A Samsung Galaxy Note 7.
A Samsung Galaxy Note 7. JANNIS MATTAR

'Gooligan' hack hitting 13,000 Android phones per day

IF you've travelled recently, you'll have been asked to leave your Samsung Galaxy Note 7 at the gate before you board your plane.

Since early October, Qantas and Virgin Australia have banned the troubled phones on all flights after US aviation transport authorities banned the phone over concerns that it represents a fire hazard.

But things have gone from bad to worse.

Early this month it was revealed that android users, the operating system used on Samsung devices, were vulnerable to a major security flaw.

Last week Check Point, a large international cyber security firm, revealed that around 13,000 android smartphones are being breached per day by a hack called "Gooligan".

Android is the operating system used by a number of smartphone producers, including Samsung.

Like most hacks, this one relies on the user of the device to download apps via unsafe stores that contain malware which is specifically targeting the Google accounts of android users.

If you download your apps from the apps store on your phone or Google Play, it seems you're okay. However, if you have used third-party sites to download apps, there are some risks.

Apps are developed for use by devices that have one of two operating systems - android or iOS (Apple).

Both android and Apple require app developers to go through a quality assurance process.

The level of detail differs slightly between them but both do consider security vulnerabilities.

One such vulnerability relates to how secure an app is in relation to carrying malware.

The threat here relates to the likelihood that if someone downloads a new app, they're not just downloading an app, but infecting their device with malware (a virus).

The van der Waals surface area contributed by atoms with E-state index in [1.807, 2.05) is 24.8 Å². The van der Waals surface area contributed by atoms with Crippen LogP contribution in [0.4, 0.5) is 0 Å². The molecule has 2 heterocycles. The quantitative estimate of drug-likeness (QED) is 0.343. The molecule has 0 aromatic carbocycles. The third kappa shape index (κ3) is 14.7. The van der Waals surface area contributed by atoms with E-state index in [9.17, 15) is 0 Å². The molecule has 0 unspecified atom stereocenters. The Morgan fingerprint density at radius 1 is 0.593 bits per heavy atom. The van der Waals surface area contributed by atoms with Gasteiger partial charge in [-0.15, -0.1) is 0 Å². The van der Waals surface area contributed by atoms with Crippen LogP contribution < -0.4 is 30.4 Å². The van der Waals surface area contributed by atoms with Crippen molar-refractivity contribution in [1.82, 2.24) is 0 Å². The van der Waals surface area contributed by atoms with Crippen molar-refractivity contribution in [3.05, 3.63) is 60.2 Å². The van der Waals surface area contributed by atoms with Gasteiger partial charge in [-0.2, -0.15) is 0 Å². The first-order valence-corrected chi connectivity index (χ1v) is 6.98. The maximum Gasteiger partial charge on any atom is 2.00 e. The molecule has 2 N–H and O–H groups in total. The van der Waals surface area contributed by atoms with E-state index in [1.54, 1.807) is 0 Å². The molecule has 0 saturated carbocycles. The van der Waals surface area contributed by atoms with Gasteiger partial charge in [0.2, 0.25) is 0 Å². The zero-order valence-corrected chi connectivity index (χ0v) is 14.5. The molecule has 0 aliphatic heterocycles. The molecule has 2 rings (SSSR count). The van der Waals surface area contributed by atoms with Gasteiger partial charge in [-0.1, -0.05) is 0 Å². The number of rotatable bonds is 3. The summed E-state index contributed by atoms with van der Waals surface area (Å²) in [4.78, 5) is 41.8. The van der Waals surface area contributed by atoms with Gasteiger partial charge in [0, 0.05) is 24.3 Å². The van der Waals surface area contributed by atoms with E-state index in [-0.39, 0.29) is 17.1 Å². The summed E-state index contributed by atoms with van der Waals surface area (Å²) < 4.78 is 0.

Check Point advises that certain android apps have been identified as realising this very threat - they are a means for criminals to have their malware downloaded.

The advice relates to apps that are being downloaded from "third party" sites - not the app marketplaces that one has on their smartphones (such as Galaxy Apps and Google Play Store).

When these apps are downloaded, the virus infects the smartphone. It appears that this virus targets the user's Google accounts by stealing their authentication/passwords.

This presents an opportunity for criminals to access data on the user's Gmail, Google Docs, Google drive and other Google services - hence the name "Gooligan".

If you're unsure as to whether your device has been infected, a free service has been set up by Check Point to check user names (for full details visit www.gooligan.


The Check Point service requests users to enter their email address. A search is then conducted against known compromised accounts.

Check Point advises on their site that they will not collect, store or use the email address information provided for any other purpose than to check whether an account is one of more than a million compromised Google accounts they know about.

Professor David Lacey is a Senior Research Fellow at the USC and managing director of IDCARE.

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